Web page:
Hacking the Model T

It’s hard to hack cars these days. Open up the hood: The guts of an automobile have become an inscrutably tightly-packed puzzle of precision-engineered pieces and patented software. The panels are, by design, essentially unrepairable; when damaged, they’re built to be pulled off and replaced wholesale.

Granted, there are still folks hotrodding and hacking cars, and just today Ford announced that it would soon allow geeks to put Bug Labs open-source hardware modules in their cars. But if you want to get a sense of how un-DIY the car has become, check out this New Yorker piece from 1936 — “Farewell, My Lovely” — in which E. B. White, in hilarious and gorgeous prose, memorializes the Model T. It turns out that pretty much everyone was modding the heck out of their cars, pretty much as soon as they drove them off the lot:

There was this about a Model T; the purchaser never regarded his purchase as a complete, finished product. When you bought a Ford, you figured you had a start — a vibrant, spirited framework to which could be screwed an almost limitless assortment of decorative and functional hardware. Driving away from the agency, hugging the new wheel between your knees, you were already full of creative worry. A Ford was born naked as a baby, and a flourishing industry grew up out of correcting its rare deficiencies and combating its fascinating diseases. Those were the great days of lily-painting. I have been looking at some old Sears Roebuck catalogues, and they bring everything back so clear.

First you bought a Ruby Safety Reflector for the rear, so that your posterior would glow in another car’s brilliance. Then you invested thirty-nine cents in some radiator Moto Wings, a popular ornament which gave the Pegasus touch to the machine and did something godlike to the owner. For nine cents you bought a fan-belt guide to keep the belt from slipping off the pulley. You bought a radiator compound to stop leaks. This was as much a part of everybody’s equipment as aspirin tablets are of a medicine cabinet. You bought special oil to stop chattering, a clamp-on dash light, a patching outfit, a tool box which you bolted on the running board, a sun visor, a steering-column brace to keep the column rigid, and a set of emergency containers for gas, oil and water - three thin, disc-like cans which reposed in a case on the running board during long, important journeys - red for gas, gray for water, green for oil. It was only a beginning. After the car was about a year old, steps were taken to check the alarming disintegration. (Model T was full of tumors, but they were benign.) A set of anti-rattlers (ninety-eight cents) was a popular panacea. You hooked them on to the gas and spark rods, to the brake pull rod, and to the steering-rod connections. Hood silencers, of black rubber, were applied to the fluttering hood. Shock absorbers and snubbers gave ‘complete relaxation’. Some people bought rubber pedal pads, to fit over the standard metal pedals. (I didn’t like these, I remember.) Persons of a suspicious or pugnacious turn of mind bought a rear-view mirror; but most Model T owners weren’t worried by what was coming from behind because they would soon enough see it out in front. They rode in a state of cheerful catalepsy.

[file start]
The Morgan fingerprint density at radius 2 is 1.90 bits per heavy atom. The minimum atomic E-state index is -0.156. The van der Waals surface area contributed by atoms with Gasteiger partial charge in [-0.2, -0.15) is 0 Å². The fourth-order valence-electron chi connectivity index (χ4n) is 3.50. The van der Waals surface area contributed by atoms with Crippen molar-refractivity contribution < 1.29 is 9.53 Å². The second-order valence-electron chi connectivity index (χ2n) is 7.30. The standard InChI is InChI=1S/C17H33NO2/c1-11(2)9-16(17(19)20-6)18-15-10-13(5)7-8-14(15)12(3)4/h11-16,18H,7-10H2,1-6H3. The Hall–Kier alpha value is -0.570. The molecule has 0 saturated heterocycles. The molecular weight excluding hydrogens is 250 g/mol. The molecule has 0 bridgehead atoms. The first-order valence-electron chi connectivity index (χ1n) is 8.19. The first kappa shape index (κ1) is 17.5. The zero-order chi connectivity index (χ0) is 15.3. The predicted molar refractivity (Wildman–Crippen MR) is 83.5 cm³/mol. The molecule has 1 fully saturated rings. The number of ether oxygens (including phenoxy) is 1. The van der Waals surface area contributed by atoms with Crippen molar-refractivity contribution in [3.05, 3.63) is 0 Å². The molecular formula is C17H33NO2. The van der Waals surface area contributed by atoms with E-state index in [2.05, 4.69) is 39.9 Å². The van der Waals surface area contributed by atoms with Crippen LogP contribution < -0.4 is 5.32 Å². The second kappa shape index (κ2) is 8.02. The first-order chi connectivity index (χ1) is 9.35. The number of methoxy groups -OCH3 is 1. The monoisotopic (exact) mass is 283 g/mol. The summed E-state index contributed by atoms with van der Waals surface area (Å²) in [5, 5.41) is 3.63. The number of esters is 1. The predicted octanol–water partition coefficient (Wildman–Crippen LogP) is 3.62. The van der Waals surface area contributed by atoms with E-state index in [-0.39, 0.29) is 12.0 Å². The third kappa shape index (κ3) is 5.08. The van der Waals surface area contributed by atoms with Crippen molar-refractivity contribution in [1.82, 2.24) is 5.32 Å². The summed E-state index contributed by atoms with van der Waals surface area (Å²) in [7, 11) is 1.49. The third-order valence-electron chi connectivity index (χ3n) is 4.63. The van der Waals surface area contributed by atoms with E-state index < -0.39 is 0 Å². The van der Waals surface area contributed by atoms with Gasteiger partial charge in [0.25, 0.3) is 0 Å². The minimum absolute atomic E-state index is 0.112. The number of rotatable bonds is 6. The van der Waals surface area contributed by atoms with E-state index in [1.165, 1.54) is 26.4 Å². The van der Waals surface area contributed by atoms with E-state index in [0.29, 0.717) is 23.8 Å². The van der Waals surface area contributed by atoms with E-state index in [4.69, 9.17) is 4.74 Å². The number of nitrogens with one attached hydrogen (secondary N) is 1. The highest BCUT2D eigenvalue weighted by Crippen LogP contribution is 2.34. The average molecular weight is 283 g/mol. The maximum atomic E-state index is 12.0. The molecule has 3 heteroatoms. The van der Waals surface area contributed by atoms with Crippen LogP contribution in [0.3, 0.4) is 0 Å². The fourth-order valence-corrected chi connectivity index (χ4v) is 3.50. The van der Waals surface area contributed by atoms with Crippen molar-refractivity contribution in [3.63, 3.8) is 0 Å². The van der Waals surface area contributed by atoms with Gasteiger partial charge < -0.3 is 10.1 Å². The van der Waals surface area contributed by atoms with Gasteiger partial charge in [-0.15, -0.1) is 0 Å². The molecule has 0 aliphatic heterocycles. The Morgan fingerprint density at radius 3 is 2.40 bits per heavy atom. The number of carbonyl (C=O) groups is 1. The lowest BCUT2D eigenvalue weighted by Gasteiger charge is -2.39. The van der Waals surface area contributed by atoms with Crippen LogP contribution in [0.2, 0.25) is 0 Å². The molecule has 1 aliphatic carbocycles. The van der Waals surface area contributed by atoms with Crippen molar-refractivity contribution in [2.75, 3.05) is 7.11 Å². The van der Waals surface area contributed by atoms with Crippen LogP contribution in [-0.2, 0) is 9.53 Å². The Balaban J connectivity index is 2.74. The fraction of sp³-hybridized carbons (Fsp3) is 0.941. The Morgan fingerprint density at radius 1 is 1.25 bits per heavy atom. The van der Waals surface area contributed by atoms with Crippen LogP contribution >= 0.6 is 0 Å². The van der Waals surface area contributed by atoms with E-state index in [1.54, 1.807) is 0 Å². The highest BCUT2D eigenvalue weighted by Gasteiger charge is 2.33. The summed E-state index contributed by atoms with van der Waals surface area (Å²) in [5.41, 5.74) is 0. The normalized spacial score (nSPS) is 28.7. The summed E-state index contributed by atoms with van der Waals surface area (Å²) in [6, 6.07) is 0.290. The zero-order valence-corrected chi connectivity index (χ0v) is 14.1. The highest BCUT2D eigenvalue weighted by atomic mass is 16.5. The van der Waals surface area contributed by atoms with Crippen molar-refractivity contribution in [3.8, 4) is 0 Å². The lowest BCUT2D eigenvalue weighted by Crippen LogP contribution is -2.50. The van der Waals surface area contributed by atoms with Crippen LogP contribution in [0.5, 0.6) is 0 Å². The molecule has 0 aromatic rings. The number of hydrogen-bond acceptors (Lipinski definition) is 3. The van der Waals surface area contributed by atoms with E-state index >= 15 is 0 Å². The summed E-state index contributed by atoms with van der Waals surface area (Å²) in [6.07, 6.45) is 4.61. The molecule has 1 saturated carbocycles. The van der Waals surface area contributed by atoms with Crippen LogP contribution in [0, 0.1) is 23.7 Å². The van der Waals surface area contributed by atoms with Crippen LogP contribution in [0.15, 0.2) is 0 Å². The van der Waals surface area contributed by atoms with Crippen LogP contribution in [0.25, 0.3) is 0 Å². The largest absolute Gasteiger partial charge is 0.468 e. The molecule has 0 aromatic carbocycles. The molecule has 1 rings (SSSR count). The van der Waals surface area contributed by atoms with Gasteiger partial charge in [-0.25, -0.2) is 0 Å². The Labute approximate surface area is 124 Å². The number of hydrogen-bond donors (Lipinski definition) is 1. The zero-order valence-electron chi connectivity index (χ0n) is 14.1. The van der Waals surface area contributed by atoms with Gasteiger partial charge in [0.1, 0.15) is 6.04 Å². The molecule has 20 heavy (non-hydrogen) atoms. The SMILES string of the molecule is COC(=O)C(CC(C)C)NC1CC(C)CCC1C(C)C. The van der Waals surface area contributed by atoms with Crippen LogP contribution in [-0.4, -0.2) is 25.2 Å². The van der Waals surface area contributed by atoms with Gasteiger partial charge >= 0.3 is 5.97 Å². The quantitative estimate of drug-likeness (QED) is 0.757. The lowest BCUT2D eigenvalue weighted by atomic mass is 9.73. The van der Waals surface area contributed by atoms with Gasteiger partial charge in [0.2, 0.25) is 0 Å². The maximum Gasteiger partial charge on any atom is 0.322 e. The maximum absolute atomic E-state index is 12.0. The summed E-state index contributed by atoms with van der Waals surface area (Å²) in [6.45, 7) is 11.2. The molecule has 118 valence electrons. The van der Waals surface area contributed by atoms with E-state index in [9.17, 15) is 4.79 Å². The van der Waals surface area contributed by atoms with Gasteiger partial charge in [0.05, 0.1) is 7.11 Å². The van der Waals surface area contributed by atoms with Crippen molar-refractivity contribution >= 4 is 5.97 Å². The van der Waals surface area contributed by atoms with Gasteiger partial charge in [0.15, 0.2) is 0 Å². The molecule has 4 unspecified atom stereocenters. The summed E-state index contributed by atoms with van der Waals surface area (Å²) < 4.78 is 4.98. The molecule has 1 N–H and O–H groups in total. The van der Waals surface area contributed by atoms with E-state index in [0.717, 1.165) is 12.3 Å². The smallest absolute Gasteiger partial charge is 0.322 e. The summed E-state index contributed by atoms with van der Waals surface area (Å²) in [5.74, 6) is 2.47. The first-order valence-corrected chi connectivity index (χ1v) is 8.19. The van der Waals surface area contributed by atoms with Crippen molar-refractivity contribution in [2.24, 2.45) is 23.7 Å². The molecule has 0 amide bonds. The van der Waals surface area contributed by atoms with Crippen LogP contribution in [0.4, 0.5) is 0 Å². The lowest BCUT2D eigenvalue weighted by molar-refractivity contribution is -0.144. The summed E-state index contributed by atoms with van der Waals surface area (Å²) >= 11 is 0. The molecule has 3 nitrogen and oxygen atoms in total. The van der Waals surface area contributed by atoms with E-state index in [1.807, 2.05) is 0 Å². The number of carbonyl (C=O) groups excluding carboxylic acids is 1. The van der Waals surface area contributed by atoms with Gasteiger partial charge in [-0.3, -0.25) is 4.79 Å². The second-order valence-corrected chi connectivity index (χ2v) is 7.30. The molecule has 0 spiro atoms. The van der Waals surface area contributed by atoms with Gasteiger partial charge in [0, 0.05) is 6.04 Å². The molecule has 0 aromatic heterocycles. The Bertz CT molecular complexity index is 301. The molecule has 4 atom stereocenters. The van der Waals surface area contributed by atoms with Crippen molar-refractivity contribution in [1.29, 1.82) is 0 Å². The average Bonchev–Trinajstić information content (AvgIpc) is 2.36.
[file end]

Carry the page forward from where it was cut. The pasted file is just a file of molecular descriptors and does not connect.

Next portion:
(This is a seriously delightful piece of writing. Print it up or splort it into Instapaper or something, and save it for later this evening. You’ll be glad you did.)

But back to hacking. Obviously, there are good reasons cars aren’t hackable these days. Society and the marketplace has demanded they be much safer, so they’re much more tightly regulated and meticulously engineered. (Those unreplaceable panels are both a feature and bug: Sure, you can’t bang them back into shape and reattach them … but in the process of being crushed, they absorbed so much energy they probably saved your life.) But I can’t help but think that if cars hadn’t become such sealed black boxes — if their owners still tinkered with them as much as Model T owners did — then we might have seen many more cool experiments in hacking them for ultra-high mileage.

(That picture above from Chad Horwedel’s Creative-Commons-licensed Flickr stream!)

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I'm Clive Thompson, the author of Smarter Than You Think: How Technology is Changing Our Minds for the Better (Penguin Press). You can order the book now at Amazon, Barnes and Noble, Powells, Indiebound, or through your local bookstore! I'm also a contributing writer for the New York Times Magazine and a columnist for Wired magazine. Email is here or ping me via the antiquated form of AOL IM (pomeranian99).

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